Sunday, December 09, 2007

Paranoid Nation?

Washington Post syndicated columnist Eugene Robinson, discusses information presented at a panel discussion he recently participated in suggesting that Americans are becoming afraid of their own shadows:

To recap: We're afraid of one another, we're afraid of the rest of the world, we're afraid of getting sick, we're afraid of dying. Maybe if we study our insecurities and confront them, we'll learn to keep them in check. Before we turn the whole nation into one big, paranoid gated community, maybe we'll learn that life isn't really any better behind the walls.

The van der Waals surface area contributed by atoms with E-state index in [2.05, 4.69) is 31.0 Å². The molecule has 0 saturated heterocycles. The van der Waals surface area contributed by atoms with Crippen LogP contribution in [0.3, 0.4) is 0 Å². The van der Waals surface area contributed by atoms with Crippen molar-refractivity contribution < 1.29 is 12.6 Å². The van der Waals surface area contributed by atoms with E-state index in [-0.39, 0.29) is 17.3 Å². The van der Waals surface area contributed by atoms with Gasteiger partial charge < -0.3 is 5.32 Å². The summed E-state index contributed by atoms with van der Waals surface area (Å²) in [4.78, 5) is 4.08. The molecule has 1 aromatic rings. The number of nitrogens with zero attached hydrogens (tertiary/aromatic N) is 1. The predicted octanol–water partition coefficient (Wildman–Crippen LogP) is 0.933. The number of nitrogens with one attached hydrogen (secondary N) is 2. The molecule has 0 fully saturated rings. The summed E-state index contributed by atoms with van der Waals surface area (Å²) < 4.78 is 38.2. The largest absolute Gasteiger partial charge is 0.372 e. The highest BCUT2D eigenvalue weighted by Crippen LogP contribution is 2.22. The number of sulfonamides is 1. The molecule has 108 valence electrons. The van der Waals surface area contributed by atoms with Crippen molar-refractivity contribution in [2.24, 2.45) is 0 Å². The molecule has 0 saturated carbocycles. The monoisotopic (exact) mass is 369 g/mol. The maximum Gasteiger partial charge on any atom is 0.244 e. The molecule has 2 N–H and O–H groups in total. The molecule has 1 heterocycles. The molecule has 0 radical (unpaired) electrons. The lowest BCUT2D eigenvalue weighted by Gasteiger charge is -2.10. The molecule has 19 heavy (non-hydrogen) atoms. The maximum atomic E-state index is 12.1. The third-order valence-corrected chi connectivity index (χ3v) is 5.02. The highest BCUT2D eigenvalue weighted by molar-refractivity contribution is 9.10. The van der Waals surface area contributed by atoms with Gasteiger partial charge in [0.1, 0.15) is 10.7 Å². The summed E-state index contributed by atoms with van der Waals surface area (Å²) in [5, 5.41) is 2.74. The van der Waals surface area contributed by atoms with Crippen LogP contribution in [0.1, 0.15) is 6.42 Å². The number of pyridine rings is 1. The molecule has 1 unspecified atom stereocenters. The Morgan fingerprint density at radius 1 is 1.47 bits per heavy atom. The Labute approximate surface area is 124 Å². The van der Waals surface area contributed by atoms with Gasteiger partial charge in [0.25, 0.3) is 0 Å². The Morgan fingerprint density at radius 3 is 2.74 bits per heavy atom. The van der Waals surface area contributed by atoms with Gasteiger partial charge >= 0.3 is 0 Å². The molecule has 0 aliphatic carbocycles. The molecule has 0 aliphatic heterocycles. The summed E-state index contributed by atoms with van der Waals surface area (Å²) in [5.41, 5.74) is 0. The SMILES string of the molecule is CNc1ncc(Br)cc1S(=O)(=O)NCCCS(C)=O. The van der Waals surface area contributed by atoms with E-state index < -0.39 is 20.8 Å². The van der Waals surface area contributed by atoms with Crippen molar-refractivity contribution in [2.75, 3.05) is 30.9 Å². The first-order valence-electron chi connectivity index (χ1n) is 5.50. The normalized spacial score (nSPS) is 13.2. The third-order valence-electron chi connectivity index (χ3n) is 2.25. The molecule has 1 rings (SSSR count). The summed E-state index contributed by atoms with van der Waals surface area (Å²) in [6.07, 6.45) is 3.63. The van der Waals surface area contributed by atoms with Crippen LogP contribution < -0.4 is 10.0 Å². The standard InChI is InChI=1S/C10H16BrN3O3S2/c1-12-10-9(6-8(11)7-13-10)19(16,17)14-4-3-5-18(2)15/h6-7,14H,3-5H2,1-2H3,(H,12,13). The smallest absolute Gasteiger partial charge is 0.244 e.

The rest of the column merits the time of thoughtful readers. While I disagree with the way that Mr. Robinson characterizes some of his examples, his basic premise has merit. A combination of American marketing and political populism (of both leftward and rightward varieties) have contributed to making Americans unreasonably fearful of the communities and world in which they live.

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